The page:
KANSAS CITY, Mo. -- Denny Hocking had just 53 at-bats for Kansas City since being called up from the minors on Aug. 6. He came through when the Royals needed him Wednesday.
Hocking's two-run pinch single with two out in the ninth inning gave Kansas City its first four-game sweep in six years with 4-3 victory against the Detroit Tigers.
"It's not a comfortable situation to be in," Hocking said. "You've got one chance to go up there and succeed. It is like what I try to tell all the guys that aren't playing that day that go down and are preparing in the (indoor batting) cage from the fifth inning on. I tell 'em, 'Someone in here is going to have a big impact on the game.' Today was my turn."
Tigers reliever Fernando Rodney (1-3) gave up a leadoff single to Matt Stairs in the ninth. Mark Teahen doubled with one out and Angel Berroa was intentionally walked to load the bases with one out.
After John Buck struck out, Hocking -- who at 35 is the second-oldest Royals player -- batted for Andres Blanco and singled on a 2-2 pitch. "When you're an older guy on a younger team, you can lead by example or you can lead verbally," Hocking said. "I lead enough here verbally. I had a chance here to lead physically today, it worked out in my favor. I was happy to get the opportunity and I was ready. Today I had a chance to pick a lot of guys up by doing something on the field. I think they appreciate that."
Kyle Snyder (1-3) pitched 3 2/3 scoreless innings for the win, giving up three hits and striking out four.
"That at-bat doesn't happen without the effort Kyle Snyder threw out there today," Hocking said. "Mark Teahen that's a routine ground ball for a single and he busts his tail out of the box and gets two. My at-bat was created by those two guys early on."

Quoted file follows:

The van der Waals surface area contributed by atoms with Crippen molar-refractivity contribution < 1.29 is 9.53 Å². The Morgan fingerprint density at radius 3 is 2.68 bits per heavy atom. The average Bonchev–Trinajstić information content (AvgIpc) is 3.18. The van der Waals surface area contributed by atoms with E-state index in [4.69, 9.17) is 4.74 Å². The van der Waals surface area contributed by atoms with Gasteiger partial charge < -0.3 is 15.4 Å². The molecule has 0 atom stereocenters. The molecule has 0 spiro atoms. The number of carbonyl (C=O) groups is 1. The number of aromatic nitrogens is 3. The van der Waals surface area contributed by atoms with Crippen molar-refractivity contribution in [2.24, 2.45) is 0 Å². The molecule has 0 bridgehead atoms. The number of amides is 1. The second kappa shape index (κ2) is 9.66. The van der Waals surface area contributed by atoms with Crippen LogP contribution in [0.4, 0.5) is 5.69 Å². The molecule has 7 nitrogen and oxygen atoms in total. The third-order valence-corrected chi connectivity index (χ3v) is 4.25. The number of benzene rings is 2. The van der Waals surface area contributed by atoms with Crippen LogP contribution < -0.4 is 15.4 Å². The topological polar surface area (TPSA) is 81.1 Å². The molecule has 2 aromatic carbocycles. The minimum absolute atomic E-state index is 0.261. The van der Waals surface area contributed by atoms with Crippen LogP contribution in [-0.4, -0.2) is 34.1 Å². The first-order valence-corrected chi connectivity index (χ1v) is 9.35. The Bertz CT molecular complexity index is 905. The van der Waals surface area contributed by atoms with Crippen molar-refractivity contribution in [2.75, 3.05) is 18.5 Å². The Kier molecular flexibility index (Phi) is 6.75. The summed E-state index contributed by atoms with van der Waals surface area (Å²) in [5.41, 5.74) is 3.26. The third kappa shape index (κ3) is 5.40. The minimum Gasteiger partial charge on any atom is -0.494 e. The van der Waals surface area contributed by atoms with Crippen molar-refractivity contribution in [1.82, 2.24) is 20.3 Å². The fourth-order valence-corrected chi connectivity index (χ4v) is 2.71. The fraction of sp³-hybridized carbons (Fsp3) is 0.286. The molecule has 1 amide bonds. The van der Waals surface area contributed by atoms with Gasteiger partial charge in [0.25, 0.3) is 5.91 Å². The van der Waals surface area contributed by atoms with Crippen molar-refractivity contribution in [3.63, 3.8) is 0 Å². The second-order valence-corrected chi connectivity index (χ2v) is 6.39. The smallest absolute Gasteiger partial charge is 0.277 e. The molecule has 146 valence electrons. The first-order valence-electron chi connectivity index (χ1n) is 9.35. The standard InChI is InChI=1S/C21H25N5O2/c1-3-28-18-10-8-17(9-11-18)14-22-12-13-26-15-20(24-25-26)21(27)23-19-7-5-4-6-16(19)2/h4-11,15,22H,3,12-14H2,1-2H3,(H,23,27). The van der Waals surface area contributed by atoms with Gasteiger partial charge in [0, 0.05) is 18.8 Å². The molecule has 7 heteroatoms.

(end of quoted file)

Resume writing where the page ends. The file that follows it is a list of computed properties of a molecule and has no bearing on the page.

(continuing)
Snyder picked up his first victory since June 4, 2003, against the Los Angeles Dodgers.
"I went to my cut fastball quite a bit and it really helped keep the hitters off stride," Snyder said.
Snyder gave up a double to Ivan Rodriguez, the first batter he faced, to put runners on second and third with one out. Craig Monroe hit a high chopper to Teahen at third base, who leaped and threw him out at first base.
"Teahen's play won the ball game when he left his feet," Snyder said. "If that ball gets over his head or he doesn't field it, we don't get Monroe out and both base runners score and it's a totally different ball game."
The Royals again avoided becoming the first team in the majors with 100 losses this season. Detroit dropped its seventh in a row despite an impressive home run by Chris Shelton that bounced off a sport utility vehicle. The shot was estimated at 449 feet, the longest in Kansas City this year, and gave Detroit a 3-1 lead.
"No matter how far you hit it, it is just one home run and nobody's on base, so it is just one run," Shelton said.
Kansas City has won six in a row at home, its best streak at Kauffman Stadium since it went 11-0 to start the 2003 season. This was the Royals' first four-game sweep since May 1999 at Minnesota, and their first at home since August 1994 against Oakland.
The Tigers went 0-for-5 with runners in scoring position.
"I just look back at the opportunities we had," Tigers manager Alan Trammell said. "We had runners on first and second and nobody out in the first and we didn't score. In the sixth after Shelton's hit the home run, we had runners at second and third with one out and didn't get anybody in. Going back those (lack of) runs hurt us. They got it done and we didn't."
Aaron Guiel hit a solo home run in the Royals' third. Emil Brown had a sacrifice fly in the sixth, giving him a team-leading 81 RBI.
Curtis Granderson led off the Tigers' third with a home run. He has three homers, four doubles and eight RBI in his past 13 games.
Jason Johnson, who was sent back to the Tigers' team hotel on Tuesday with a sore throat, gave up five hits, and two runs in six innings. He failed to improve to 4-0 in five starts against the Royals this season.
Royals lefty Jimmy Gobble, making his fourth start since being moved into the rotation, allowed three runs on five hits over 5 1/3 innings.
Shelton's sacrifice fly in the third scored Placido Polanco, who had tripled for one of his three hits.